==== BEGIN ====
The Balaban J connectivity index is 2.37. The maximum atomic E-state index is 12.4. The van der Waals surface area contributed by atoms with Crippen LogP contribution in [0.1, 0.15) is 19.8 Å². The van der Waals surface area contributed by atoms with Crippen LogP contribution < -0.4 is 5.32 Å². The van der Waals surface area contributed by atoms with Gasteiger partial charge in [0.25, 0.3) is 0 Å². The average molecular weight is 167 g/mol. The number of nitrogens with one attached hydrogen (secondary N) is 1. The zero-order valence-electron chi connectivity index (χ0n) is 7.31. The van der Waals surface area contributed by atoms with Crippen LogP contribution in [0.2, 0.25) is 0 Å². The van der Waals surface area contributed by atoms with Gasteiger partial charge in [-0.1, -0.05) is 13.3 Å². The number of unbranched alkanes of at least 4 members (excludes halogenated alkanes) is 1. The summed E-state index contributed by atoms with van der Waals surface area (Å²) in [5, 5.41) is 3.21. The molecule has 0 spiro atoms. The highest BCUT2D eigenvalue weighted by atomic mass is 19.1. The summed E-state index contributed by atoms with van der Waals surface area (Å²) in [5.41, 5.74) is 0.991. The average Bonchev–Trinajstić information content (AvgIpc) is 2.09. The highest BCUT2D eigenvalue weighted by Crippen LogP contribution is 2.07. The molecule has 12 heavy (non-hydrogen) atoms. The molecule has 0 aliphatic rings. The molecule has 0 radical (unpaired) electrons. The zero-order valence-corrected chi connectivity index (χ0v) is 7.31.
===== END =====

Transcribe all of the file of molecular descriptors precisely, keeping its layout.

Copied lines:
The Balaban J connectivity index is 2.37. The maximum atomic E-state index is 12.4. The van der Waals surface area contributed by atoms with Crippen LogP contribution in [0.1, 0.15) is 19.8 Å². The van der Waals surface area contributed by atoms with Crippen LogP contribution < -0.4 is 5.32 Å². The van der Waals surface area contributed by atoms with Gasteiger partial charge in [0.25, 0.3) is 0 Å². The average molecular weight is 167 g/mol. The number of nitrogens with one attached hydrogen (secondary N) is 1. The zero-order valence-electron chi connectivity index (χ0n) is 7.31. The van der Waals surface area contributed by atoms with Crippen LogP contribution in [0.2, 0.25) is 0 Å². The van der Waals surface area contributed by atoms with Gasteiger partial charge in [-0.1, -0.05) is 13.3 Å². The number of unbranched alkanes of at least 4 members (excludes halogenated alkanes) is 1. The summed E-state index contributed by atoms with van der Waals surface area (Å²) in [5, 5.41) is 3.21. The molecule has 0 spiro atoms. The highest BCUT2D eigenvalue weighted by atomic mass is 19.1. The summed E-state index contributed by atoms with van der Waals surface area (Å²) in [5.41, 5.74) is 0.991. The average Bonchev–Trinajstić information content (AvgIpc) is 2.09. The highest BCUT2D eigenvalue weighted by Crippen LogP contribution is 2.07. The molecule has 12 heavy (non-hydrogen) atoms. The molecule has 0 aliphatic rings. The molecule has 0 radical (unpaired) electrons. The zero-order valence-corrected chi connectivity index (χ0v) is 7.31.